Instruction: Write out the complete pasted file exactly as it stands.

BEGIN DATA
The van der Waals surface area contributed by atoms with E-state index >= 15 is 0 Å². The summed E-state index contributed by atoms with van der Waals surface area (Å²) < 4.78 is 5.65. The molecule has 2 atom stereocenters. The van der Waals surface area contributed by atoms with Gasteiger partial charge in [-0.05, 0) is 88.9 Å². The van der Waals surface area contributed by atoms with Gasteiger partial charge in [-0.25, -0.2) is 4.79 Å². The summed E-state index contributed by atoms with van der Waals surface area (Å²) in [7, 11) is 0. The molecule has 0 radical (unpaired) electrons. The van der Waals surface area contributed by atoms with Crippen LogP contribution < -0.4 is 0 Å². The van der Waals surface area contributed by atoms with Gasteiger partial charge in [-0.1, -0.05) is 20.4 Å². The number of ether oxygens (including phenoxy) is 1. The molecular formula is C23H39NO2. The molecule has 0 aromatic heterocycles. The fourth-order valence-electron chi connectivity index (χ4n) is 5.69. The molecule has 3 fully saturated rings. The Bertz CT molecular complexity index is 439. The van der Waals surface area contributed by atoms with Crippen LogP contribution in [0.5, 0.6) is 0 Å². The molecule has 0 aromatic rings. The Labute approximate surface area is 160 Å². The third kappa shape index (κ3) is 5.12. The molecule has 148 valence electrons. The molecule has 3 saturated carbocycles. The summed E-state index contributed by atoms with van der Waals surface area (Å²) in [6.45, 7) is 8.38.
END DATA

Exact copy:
The van der Waals surface area contributed by atoms with E-state index >= 15 is 0 Å². The summed E-state index contributed by atoms with van der Waals surface area (Å²) < 4.78 is 5.65. The molecule has 2 atom stereocenters. The van der Waals surface area contributed by atoms with Gasteiger partial charge in [-0.05, 0) is 88.9 Å². The van der Waals surface area contributed by atoms with Gasteiger partial charge in [-0.25, -0.2) is 4.79 Å². The summed E-state index contributed by atoms with van der Waals surface area (Å²) in [7, 11) is 0. The molecule has 0 radical (unpaired) electrons. The van der Waals surface area contributed by atoms with Crippen LogP contribution < -0.4 is 0 Å². The van der Waals surface area contributed by atoms with Gasteiger partial charge in [-0.1, -0.05) is 20.4 Å². The number of ether oxygens (including phenoxy) is 1. The molecular formula is C23H39NO2. The molecule has 0 aromatic heterocycles. The fourth-order valence-electron chi connectivity index (χ4n) is 5.69. The molecule has 3 fully saturated rings. The Bertz CT molecular complexity index is 439. The van der Waals surface area contributed by atoms with Crippen LogP contribution in [0.5, 0.6) is 0 Å². The molecule has 0 aromatic rings. The Labute approximate surface area is 160 Å². The third kappa shape index (κ3) is 5.12. The molecule has 148 valence electrons. The molecule has 3 saturated carbocycles. The summed E-state index contributed by atoms with van der Waals surface area (Å²) in [6.45, 7) is 8.38.